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Publication numberUS1779353 A
Publication typeGrant
Publication dateOct 21, 1930
Filing dateOct 12, 1927
Priority dateOct 12, 1927
Publication numberUS 1779353 A, US 1779353A, US-A-1779353, US1779353 A, US1779353A
InventorsBecker John H
Original AssigneeBecker John H
Export CitationBiBTeX, EndNote, RefMan
External Links: USPTO, USPTO Assignment, Espacenet
Tender-cistern-water indicator
US 1779353 A
Abstract  available in
Previous page
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Claims  available in
Description  (OCR text may contain errors)


Patented Oct. 21', 1*:'9'30 'TnNnEIecIsTERN-WATER'INDICATOR.

Y v @Appi'ieationnled october 12, 1927.' seriiNo. 225,745.;

'-Ihe presentinvention `relates to gauges and is particularly *applicable to' gauging"v the depth of liquid inatank.- "g: j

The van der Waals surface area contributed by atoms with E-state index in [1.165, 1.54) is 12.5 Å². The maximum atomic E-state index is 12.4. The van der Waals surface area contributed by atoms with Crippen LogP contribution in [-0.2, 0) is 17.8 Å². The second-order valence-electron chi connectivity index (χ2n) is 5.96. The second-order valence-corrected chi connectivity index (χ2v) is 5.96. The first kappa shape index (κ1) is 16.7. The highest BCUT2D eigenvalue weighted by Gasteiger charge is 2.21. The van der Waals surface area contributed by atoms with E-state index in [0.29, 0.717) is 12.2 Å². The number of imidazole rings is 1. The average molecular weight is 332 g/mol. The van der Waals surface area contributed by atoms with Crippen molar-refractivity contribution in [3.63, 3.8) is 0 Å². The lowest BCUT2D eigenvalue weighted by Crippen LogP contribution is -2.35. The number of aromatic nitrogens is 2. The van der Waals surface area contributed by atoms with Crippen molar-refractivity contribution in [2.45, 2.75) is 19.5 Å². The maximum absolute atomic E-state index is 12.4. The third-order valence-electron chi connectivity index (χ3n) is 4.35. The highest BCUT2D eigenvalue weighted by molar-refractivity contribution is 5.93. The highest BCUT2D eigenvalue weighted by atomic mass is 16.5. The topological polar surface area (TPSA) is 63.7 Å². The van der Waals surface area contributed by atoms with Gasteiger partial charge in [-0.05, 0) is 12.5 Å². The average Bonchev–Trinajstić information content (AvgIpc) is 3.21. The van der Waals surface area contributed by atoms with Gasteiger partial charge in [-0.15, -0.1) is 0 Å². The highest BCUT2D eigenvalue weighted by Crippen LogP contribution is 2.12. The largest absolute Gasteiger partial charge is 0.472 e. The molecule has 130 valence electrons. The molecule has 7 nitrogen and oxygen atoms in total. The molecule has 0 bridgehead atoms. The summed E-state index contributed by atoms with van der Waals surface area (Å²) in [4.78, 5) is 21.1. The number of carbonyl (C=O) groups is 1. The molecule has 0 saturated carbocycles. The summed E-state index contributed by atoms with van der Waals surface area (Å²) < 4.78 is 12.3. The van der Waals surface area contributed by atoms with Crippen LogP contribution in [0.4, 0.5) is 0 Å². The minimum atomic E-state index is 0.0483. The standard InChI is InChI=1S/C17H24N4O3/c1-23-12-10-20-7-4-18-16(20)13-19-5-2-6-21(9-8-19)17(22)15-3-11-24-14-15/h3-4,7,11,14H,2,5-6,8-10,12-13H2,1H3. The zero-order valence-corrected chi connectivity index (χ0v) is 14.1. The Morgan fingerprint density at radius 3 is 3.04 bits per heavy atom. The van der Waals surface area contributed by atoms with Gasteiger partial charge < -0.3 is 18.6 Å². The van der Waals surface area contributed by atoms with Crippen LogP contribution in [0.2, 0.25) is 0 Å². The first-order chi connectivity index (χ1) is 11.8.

"f Spe'c`ili`cally,the device has been contrived 5 foruseinmeasuring the depth `ofvwater in the cistern,` of a'locomotive tender,althoughit may be applied in" othersimilar constructions, orf wherever" the depth "offaliduid isto be indicated 1onascale. Y g f Objects di the invention are to provide a device of the characterdescribed by means of 4vv'liieh Vthe depthV rof the content of a container` be' indicated fon Vascale, ofshort length compared with the depth ofthe container. Y